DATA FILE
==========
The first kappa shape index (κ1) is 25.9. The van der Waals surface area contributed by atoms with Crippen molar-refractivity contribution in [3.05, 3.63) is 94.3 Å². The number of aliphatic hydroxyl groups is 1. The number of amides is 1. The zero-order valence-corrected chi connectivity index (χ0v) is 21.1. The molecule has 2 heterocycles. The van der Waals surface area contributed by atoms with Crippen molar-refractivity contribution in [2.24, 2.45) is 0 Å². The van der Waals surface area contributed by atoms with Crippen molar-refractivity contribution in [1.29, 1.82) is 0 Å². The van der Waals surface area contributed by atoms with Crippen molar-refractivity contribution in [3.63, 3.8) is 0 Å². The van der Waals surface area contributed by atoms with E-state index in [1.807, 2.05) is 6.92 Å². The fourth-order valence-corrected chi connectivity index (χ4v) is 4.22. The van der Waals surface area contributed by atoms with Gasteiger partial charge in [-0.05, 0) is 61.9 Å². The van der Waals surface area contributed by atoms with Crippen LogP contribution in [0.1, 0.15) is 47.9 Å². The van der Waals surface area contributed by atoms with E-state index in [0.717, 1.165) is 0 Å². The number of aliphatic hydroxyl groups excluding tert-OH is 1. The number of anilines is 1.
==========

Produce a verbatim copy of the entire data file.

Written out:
The first kappa shape index (κ1) is 25.9. The van der Waals surface area contributed by atoms with Crippen molar-refractivity contribution in [3.05, 3.63) is 94.3 Å². The number of aliphatic hydroxyl groups is 1. The number of amides is 1. The zero-order valence-corrected chi connectivity index (χ0v) is 21.1. The molecule has 2 heterocycles. The van der Waals surface area contributed by atoms with Crippen molar-refractivity contribution in [2.24, 2.45) is 0 Å². The van der Waals surface area contributed by atoms with Crippen molar-refractivity contribution in [1.29, 1.82) is 0 Å². The van der Waals surface area contributed by atoms with Crippen molar-refractivity contribution in [3.63, 3.8) is 0 Å². The van der Waals surface area contributed by atoms with E-state index in [1.807, 2.05) is 6.92 Å². The fourth-order valence-corrected chi connectivity index (χ4v) is 4.22. The van der Waals surface area contributed by atoms with Gasteiger partial charge in [-0.05, 0) is 61.9 Å². The van der Waals surface area contributed by atoms with Crippen LogP contribution in [0.1, 0.15) is 47.9 Å². The van der Waals surface area contributed by atoms with E-state index in [0.717, 1.165) is 0 Å². The number of aliphatic hydroxyl groups excluding tert-OH is 1. The number of anilines is 1.